But go and do something today.
’Tis noble of man to work and to give;
Love’s labor has merit alone.
Only he who does something helps others to live.
To God each good work will be known.
(“Have I Done Any Good?” Hymns, no. 223.)

President Dieter F. Uchtdorf, Second Counselor in the First Presidency, said each of us should be sensitive to the needs of others—serving them and giving of our time and talents. Love can be shown in many small ways.

“I was deeply impressed by one sister who was burdened with the challenges of age and illness but decided that although she couldn’t do much, she could listen,” said President Uchtdorf during his October 2010 general conference address. “And so each week she watched for people who looked troubled or discouraged, and she spent time with them, listening. What a blessing she was in the lives of so many people.”

Thinking small in a world so large—with so many needs—might feel overwhelming. But the lesson of the honeybee teaches each of us that even one-twelfth of one teaspoon can produce something sweet.

The beehive was a symbol of harmony, cooperation, and work for the early pioneers of the Church. Brigham Young used the symbol to inspire early Church members to work together to transform the barren Salt Lake Valley into a beautiful and thriving community. The beehive symbol was imprinted on the doors of the Salt Lake Temple. And the Beehive House, Brigham Young’s official residence, was adorned with—and eventually named after—a beehive sculpture atop the house.

Almost 170 years after the pioneers settled in the west, the symbol of the beehive still has great meaning for the Church—a worldwide organization where millions of members do their small part each day to move the work forward.

“We read of the service Church members provide around the world and especially the humanitarian service given in times of crisis—fires and floods and hurricanes and tornadoes,” said Elder Ballard during his 2012 general conference address. “These much-needed and much-appreciated emergency responses should certainly continue as a way of bearing one another’s burdens.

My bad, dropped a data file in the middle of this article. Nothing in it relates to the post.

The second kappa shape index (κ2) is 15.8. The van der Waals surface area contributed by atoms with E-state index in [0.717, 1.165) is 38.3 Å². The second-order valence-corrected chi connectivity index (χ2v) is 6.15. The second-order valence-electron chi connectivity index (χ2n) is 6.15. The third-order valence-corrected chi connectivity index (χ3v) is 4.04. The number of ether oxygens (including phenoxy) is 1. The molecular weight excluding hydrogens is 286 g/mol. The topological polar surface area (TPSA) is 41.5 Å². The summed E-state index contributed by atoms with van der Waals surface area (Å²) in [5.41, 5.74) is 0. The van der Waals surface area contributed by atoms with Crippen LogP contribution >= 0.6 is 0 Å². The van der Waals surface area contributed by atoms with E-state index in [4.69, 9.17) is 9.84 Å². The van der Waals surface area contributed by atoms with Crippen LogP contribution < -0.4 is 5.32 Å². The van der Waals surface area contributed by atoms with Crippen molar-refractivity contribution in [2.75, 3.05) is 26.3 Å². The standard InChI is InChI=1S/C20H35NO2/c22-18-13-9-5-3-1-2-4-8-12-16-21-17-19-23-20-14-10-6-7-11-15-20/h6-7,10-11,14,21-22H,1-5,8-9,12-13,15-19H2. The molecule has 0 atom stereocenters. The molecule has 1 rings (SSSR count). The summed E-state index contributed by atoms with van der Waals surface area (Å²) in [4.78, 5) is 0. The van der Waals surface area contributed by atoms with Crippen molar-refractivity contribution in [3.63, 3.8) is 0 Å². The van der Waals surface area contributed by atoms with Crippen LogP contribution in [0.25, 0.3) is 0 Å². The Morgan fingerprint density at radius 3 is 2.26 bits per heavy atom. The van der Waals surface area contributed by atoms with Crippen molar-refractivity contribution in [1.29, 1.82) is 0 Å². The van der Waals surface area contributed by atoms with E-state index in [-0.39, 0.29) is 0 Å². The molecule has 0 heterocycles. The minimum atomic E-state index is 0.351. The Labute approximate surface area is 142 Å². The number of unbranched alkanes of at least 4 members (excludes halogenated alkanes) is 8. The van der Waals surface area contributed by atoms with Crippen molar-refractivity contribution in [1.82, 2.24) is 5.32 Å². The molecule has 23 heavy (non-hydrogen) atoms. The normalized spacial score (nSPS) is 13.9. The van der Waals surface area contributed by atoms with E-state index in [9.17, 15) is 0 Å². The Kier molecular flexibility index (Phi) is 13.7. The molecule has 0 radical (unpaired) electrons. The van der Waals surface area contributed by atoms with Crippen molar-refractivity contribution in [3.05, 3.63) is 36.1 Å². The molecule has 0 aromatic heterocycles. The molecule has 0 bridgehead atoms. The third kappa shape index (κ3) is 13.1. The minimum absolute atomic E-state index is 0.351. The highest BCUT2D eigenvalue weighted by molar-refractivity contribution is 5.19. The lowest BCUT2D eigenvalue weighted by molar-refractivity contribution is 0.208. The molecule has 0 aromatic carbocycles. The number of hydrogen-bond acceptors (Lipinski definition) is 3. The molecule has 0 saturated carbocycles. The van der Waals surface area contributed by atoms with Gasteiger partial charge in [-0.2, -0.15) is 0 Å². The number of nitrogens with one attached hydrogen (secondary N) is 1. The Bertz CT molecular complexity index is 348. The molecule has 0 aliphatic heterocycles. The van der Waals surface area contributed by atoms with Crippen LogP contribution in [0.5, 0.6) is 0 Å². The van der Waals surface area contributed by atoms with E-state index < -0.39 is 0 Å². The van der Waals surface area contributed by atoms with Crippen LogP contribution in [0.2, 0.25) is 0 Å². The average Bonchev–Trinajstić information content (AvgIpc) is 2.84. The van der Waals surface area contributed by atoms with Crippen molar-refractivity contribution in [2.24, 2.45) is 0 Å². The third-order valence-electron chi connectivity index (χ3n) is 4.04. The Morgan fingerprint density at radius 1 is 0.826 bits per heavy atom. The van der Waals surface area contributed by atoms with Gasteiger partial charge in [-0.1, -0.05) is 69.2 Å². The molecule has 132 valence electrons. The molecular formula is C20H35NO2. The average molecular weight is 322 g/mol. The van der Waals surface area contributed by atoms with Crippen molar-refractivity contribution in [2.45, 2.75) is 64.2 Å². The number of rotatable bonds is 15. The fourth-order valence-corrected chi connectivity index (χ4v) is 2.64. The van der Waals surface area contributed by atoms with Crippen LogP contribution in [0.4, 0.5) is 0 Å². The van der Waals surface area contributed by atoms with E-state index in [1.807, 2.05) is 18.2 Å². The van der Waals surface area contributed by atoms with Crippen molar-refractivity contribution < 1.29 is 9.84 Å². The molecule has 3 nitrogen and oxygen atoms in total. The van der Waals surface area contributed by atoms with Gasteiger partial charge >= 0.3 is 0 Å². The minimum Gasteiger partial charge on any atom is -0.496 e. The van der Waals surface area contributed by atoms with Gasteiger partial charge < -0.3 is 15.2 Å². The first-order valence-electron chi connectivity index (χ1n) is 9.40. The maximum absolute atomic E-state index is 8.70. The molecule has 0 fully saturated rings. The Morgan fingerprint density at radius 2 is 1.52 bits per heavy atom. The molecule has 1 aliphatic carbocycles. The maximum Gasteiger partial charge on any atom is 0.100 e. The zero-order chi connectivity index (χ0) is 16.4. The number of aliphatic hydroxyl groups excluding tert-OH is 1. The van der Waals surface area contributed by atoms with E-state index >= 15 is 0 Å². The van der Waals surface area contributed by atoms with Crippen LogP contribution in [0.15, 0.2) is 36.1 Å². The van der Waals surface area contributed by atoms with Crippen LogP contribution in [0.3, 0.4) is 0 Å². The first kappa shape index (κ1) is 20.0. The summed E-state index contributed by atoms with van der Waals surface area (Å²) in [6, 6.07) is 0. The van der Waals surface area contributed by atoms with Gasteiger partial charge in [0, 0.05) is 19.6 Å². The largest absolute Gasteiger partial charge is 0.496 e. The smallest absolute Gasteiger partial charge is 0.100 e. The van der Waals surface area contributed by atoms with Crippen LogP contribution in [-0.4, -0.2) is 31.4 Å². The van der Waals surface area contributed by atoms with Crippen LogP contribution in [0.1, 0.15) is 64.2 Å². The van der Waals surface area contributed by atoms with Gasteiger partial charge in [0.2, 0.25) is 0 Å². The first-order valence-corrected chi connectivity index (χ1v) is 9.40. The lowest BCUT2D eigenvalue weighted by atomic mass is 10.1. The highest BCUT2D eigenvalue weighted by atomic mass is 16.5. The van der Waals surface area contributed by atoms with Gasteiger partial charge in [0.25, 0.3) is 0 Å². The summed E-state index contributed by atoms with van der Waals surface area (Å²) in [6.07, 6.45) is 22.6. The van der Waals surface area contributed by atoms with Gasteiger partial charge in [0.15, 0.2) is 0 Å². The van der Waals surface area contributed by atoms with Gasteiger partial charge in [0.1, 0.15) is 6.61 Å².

“But what about our everyday lives?” Elder Ballard asked. “What would be the cumulative effect of millions of small, compassionate acts performed daily by us because of our heartfelt Christian love for others? Over time, this would have a transformative effect upon all of our Heavenly Father’s children through the extension of His love to them through us. Our troubled world needs this love of Christ today more than ever, and it will need it even more in the years ahead.

“These simple, daily acts of service may not seem like much in and of themselves, but when considered collectively they become just like the one-twelfth teaspoon of honey contributed by a single bee to the hive. There is power in our love for God and for His children, and when that love is tangibly manifest in millions of acts of Christian kindness, it will sweeten and nourish the world with the life-sustaining nectar of faith, hope, and charity.”